Nearly 100 years after first going into circulation, the one-hundred-dollar bill is debuting a high-tech makeover.

The bill still features Benjamin Franklin’s face on the front and Philadelphia's Independence Hall on the back, but it now has a disappearing Liberty Bell in an ink well and a blue three-dimensional security ribbon with images that move opposite of the way the bill is being handled.

The new bill, which took more than a decade to create, start circulating today and includes enhanced security features that the Federal Reserve says  will make it easier for consumers to authenticate but more difficult for counterfeiters to replicate.

"The advanced security features we've included in the new $100 note will hinder potential counterfeiters from producing high-quality fakes that can deceive consumers and merchants," director of the Treasury's bureau of engraving and printing, Larry Felix, said in a press release. "Protect yourself -- it only takes a few seconds to check the new $100 note and know it's real."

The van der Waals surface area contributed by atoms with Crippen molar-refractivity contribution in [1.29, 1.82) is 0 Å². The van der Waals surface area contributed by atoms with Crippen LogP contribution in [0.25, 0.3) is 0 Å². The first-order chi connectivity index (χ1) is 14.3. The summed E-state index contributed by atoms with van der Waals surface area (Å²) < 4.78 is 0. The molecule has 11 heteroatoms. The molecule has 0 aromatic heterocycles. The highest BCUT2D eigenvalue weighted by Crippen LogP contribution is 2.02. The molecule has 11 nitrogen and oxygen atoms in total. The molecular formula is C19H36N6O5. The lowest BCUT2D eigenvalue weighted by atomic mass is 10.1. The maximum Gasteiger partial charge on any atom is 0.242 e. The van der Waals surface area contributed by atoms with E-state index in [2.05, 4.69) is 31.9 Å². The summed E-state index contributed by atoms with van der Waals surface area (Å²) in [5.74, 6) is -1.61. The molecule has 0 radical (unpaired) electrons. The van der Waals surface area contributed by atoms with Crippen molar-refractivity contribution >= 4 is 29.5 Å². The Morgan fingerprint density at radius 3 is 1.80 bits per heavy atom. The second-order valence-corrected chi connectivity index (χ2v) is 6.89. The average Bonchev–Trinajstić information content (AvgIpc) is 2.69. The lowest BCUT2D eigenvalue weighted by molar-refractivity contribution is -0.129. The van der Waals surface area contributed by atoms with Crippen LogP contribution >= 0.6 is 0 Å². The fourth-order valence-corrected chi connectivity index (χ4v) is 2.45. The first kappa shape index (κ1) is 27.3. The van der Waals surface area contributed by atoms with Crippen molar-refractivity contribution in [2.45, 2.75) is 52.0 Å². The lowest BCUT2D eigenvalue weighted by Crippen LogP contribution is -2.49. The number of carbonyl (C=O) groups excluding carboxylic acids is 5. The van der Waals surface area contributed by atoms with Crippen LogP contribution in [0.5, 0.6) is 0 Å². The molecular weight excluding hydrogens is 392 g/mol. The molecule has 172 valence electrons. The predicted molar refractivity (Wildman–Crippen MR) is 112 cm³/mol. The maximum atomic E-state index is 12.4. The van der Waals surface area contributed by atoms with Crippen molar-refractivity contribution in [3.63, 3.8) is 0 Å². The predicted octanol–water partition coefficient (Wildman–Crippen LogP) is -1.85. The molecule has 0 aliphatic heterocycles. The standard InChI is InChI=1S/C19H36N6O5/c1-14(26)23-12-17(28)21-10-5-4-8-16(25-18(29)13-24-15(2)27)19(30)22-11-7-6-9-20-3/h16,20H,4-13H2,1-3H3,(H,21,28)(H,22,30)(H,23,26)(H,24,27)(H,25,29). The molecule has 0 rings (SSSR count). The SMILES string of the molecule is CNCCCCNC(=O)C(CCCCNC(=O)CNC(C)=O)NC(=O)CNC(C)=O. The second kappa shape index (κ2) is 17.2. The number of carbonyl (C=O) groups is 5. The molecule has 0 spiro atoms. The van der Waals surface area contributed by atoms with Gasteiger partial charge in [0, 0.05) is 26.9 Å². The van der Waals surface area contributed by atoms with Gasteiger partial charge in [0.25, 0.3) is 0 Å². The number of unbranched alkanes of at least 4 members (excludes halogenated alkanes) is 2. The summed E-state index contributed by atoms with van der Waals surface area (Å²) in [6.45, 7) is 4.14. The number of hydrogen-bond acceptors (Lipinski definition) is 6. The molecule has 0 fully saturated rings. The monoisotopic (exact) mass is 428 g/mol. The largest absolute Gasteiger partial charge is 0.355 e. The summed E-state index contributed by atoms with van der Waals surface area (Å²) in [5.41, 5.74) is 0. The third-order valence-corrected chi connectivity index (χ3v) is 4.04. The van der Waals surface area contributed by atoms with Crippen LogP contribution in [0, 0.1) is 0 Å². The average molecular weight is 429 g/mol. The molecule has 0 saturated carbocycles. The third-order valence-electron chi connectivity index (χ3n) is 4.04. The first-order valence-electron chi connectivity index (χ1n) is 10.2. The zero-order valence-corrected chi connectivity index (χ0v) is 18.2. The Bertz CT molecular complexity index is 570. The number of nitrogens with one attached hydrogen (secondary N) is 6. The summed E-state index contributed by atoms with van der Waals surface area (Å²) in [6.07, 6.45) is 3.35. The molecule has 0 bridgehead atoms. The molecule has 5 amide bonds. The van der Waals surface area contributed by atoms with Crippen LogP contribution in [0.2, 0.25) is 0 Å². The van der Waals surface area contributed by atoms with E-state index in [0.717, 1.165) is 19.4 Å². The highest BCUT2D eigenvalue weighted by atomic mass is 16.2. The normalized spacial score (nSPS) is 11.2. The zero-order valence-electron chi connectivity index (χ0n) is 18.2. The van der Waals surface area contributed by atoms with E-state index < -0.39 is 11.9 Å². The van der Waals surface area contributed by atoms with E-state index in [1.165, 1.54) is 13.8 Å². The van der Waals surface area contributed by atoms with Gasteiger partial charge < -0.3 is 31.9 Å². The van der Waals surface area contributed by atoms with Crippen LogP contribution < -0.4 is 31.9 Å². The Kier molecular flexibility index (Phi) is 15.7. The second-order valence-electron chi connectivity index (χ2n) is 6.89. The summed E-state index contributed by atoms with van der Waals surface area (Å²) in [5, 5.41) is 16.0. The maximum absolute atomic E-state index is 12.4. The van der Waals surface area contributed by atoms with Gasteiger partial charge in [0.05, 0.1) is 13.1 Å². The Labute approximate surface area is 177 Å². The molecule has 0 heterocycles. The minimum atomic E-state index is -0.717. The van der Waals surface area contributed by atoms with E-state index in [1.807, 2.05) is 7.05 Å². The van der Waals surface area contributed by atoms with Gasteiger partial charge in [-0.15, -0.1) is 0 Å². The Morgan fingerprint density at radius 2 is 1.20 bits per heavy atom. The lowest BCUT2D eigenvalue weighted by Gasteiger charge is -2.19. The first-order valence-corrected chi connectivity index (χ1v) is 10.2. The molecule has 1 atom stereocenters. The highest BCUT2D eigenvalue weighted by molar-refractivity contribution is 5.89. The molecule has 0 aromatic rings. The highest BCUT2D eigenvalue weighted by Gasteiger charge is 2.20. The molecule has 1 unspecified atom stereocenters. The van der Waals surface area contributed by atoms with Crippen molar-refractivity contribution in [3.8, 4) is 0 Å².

The C-Note's redesign, the first for the $100 bill since March 1996, is made of a paper blend that is difficult to reproduce and the number "100" will change from copper to green. The $100 bill is the last of the denominations to get upgraded, and it has a high rate of being counterfeited outside of the United States. 

The new bill was set to enter the monetary system in February 2011, but printing problems that created undesirable creases postponed the launch.  According to the Federal Reserve, more than one-half of $100 bills are circulating abroad, making them a prime counterfeit target.

Armored vehicles are dropping off the new notes Tuesday to banks across the country, but consumers should keep in mind that the old bills will still retain their value. The Federal Reserve said location, demand, and banks’ policies will determine how quickly the redesigned money will reach the public.

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